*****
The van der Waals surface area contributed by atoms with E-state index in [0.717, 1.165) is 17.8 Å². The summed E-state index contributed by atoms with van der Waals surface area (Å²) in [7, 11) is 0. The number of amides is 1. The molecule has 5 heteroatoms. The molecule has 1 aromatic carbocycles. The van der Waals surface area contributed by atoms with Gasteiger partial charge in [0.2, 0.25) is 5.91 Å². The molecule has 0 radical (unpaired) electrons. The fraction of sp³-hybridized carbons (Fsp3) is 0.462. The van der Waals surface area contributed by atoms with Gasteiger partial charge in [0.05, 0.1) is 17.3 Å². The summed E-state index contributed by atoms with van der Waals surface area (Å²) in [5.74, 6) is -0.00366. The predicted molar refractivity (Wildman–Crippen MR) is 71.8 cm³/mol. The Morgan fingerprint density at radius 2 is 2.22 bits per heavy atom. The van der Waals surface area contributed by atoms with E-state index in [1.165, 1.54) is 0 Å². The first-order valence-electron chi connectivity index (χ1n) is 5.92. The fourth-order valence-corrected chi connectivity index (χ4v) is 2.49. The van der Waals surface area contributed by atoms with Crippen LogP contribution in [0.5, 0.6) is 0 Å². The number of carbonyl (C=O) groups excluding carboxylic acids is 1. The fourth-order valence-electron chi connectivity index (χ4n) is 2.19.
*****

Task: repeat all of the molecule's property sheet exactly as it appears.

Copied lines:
The van der Waals surface area contributed by atoms with E-state index in [0.717, 1.165) is 17.8 Å². The summed E-state index contributed by atoms with van der Waals surface area (Å²) in [7, 11) is 0. The number of amides is 1. The molecule has 5 heteroatoms. The molecule has 1 aromatic carbocycles. The van der Waals surface area contributed by atoms with Gasteiger partial charge in [0.2, 0.25) is 5.91 Å². The molecule has 0 radical (unpaired) electrons. The fraction of sp³-hybridized carbons (Fsp3) is 0.462. The van der Waals surface area contributed by atoms with Gasteiger partial charge in [0.05, 0.1) is 17.3 Å². The summed E-state index contributed by atoms with van der Waals surface area (Å²) in [5.74, 6) is -0.00366. The predicted molar refractivity (Wildman–Crippen MR) is 71.8 cm³/mol. The Morgan fingerprint density at radius 2 is 2.22 bits per heavy atom. The van der Waals surface area contributed by atoms with E-state index in [1.165, 1.54) is 0 Å². The first-order valence-electron chi connectivity index (χ1n) is 5.92. The fourth-order valence-corrected chi connectivity index (χ4v) is 2.49. The van der Waals surface area contributed by atoms with Crippen LogP contribution in [0.5, 0.6) is 0 Å². The number of carbonyl (C=O) groups excluding carboxylic acids is 1. The fourth-order valence-electron chi connectivity index (χ4n) is 2.19.